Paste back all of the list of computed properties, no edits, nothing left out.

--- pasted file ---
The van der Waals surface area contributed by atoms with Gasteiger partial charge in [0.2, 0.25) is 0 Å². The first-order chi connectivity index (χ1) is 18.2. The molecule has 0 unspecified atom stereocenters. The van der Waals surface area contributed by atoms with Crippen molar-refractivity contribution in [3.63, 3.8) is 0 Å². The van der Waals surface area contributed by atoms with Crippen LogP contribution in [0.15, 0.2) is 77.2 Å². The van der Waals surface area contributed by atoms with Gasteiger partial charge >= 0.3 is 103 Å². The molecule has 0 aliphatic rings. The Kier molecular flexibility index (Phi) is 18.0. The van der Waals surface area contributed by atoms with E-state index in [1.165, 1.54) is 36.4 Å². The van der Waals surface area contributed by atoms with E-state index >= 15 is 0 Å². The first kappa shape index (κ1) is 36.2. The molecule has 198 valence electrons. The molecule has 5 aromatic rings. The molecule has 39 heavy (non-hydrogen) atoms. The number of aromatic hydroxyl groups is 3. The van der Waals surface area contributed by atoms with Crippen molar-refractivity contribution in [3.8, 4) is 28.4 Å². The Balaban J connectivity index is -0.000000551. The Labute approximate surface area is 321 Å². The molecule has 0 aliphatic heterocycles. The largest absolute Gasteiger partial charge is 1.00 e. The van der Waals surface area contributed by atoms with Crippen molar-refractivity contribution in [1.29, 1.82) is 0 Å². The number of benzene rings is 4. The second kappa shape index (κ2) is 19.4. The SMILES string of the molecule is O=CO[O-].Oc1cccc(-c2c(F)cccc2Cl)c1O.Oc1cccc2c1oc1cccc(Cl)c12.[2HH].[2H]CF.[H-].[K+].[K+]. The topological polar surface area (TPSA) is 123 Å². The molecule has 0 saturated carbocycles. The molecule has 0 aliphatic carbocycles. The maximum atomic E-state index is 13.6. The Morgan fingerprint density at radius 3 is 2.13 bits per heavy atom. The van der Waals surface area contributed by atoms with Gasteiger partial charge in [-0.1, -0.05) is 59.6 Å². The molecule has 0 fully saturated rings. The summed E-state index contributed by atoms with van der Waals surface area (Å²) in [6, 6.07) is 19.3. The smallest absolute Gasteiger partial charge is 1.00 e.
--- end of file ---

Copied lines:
The van der Waals surface area contributed by atoms with Gasteiger partial charge in [0.2, 0.25) is 0 Å². The first-order chi connectivity index (χ1) is 18.2. The molecule has 0 unspecified atom stereocenters. The van der Waals surface area contributed by atoms with Crippen molar-refractivity contribution in [3.63, 3.8) is 0 Å². The van der Waals surface area contributed by atoms with Crippen LogP contribution in [0.15, 0.2) is 77.2 Å². The van der Waals surface area contributed by atoms with Gasteiger partial charge >= 0.3 is 103 Å². The molecule has 0 aliphatic rings. The Kier molecular flexibility index (Phi) is 18.0. The van der Waals surface area contributed by atoms with E-state index in [1.165, 1.54) is 36.4 Å². The van der Waals surface area contributed by atoms with E-state index >= 15 is 0 Å². The first kappa shape index (κ1) is 36.2. The molecule has 198 valence electrons. The molecule has 5 aromatic rings. The molecule has 39 heavy (non-hydrogen) atoms. The number of aromatic hydroxyl groups is 3. The van der Waals surface area contributed by atoms with Crippen molar-refractivity contribution in [3.8, 4) is 28.4 Å². The Balaban J connectivity index is -0.000000551. The Labute approximate surface area is 321 Å². The molecule has 0 aliphatic heterocycles. The largest absolute Gasteiger partial charge is 1.00 e. The van der Waals surface area contributed by atoms with Crippen molar-refractivity contribution in [1.29, 1.82) is 0 Å². The number of benzene rings is 4. The second kappa shape index (κ2) is 19.4. The SMILES string of the molecule is O=CO[O-].Oc1cccc(-c2c(F)cccc2Cl)c1O.Oc1cccc2c1oc1cccc(Cl)c12.[2HH].[2H]CF.[H-].[K+].[K+]. The topological polar surface area (TPSA) is 123 Å². The molecule has 0 saturated carbocycles. The molecule has 0 aliphatic carbocycles. The maximum atomic E-state index is 13.6. The Morgan fingerprint density at radius 3 is 2.13 bits per heavy atom. The van der Waals surface area contributed by atoms with Gasteiger partial charge in [-0.1, -0.05) is 59.6 Å². The molecule has 0 fully saturated rings. The summed E-state index contributed by atoms with van der Waals surface area (Å²) in [6, 6.07) is 19.3. The smallest absolute Gasteiger partial charge is 1.00 e.